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Alexandria Ocasio-Cortez in a Jan. 12 2021 video she posted to Instagram. Instagram

WASHINGTON, D.C., February 4, 2021 (LifeSiteNews) – Democrat Rep. Alexandria Ocasio-Cortez of New York has become the center of yet another controversy pertaining to the Capitol Hill riot of January 6, this time over allegations that she misrepresented her own personal experience that day to garner sympathy for herself.

This week, the self-identified socialist congresswoman shared a video on Instagram containing her account of that day.

While at her desk in her office in the Cannon House building, she says she heard a “violent” banging on her office doors, and after being told to “run and hide” by her legislative director, she hid in the bathroom. Then, she says, she heard that the person who banged on her doors had gotten inside and was yelling “where is she?”

“This was the moment where I thought everything was over,” Ocasio-Cortez says of the moment the bathroom door started to open.

In fact, the “intruder” turned out to be a Capitol Hill police officer who was evacuating the building (along with the Madison congressional office building). Eventually, she says, she and her legislative director sheltered in the office of Rep. Katie Porter, D-California. Before connecting with Porter, AOC claims the sound of rioters trying to break in grew steadily louder. 

“The reason I’m getting emotional in this moment is because these folks who tell us to move on, that it’s not a big deal, that we should forget what’s happened, or even telling us to apologize — these are the same tactics of abusers,” she added. “And I’m a survivor of sexual assault and I haven’t told many people that in my life, but when we go through trauma, trauma compounds on each other.”

While few would deny that the events Ocasio-Cortez describes would be frightening prior to the officer identifying himself, conservatives quickly took issue with efforts to reframe the story as her having been in actual danger sparked by her Republican colleagues and former President Donald Trump:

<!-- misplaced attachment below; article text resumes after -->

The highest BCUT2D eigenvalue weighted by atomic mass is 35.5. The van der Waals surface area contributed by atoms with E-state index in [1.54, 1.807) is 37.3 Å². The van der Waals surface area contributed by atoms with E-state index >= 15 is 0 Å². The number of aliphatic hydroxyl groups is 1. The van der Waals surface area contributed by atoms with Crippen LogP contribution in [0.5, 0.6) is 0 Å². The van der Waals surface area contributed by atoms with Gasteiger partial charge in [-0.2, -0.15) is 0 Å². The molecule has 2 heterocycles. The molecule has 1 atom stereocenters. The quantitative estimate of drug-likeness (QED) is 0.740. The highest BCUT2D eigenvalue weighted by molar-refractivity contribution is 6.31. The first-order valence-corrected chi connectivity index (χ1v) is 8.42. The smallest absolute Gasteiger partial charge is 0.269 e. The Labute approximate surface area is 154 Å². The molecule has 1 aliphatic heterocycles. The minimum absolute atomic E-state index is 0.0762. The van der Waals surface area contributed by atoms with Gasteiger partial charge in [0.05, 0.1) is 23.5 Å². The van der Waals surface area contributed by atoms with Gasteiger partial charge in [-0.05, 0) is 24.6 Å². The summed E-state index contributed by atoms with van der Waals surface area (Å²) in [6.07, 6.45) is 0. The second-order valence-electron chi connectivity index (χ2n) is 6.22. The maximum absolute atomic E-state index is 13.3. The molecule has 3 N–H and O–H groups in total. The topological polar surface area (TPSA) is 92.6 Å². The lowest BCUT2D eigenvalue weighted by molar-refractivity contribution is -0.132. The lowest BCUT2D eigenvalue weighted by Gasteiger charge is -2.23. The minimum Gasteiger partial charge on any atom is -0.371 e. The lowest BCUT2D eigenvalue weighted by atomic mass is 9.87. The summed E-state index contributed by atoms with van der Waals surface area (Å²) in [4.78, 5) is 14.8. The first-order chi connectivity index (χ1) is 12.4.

Others highlighted apparent discrepancies between the timing of AOC’s story and when the “storming” of the Capitol actually began:

The Daily Caller added that Republican Rep. Nancy Mace of South Carolina responded to Ocasio-Cortez by noting that her own office was two doors down, and “insurrectionists never stormed our hallway.” Ocasio-Cortez shot back by noting that Mace had previously acknowledged barricading herself in her office out of fear. Mace responded:

AOC also accused Mace of “minimiz(ing)” the experiences of abuse survivors, despite Mace herself being a rape survivor:

At Newsweek, Drew Holden added that AOC asked in the video, “Was (the police officer) trying to actually put us in a vulnerable situation?”

If true, “it would be hard to overstate the significance,” Holden wrote. But if not true, “would mean that Rep. Ocasio-Cortez…impugned the honor of those who bled and died to keep her and her colleagues safe. To have that hurtful conspiracy promoted by an elected member of Congress is unconscionable.”

None of the controversy has persuaded the congresswoman to rethink her approach, however. On Thursday evening, Ocasio-Cortez is slated to take part in a special session where Members of Congress will “recount their experiences of the January 6 Capitol attacks.”

Last week, AOC (who as recently as December defended Black Lives Matter rioters on the grounds that the “whole point of protesting is to make ppl (sic) uncomfortable”) falsely accused Sen. Ted Cruz, R-Texas, of “trying to get me killed” by opposing certification of the 2020 presidential election.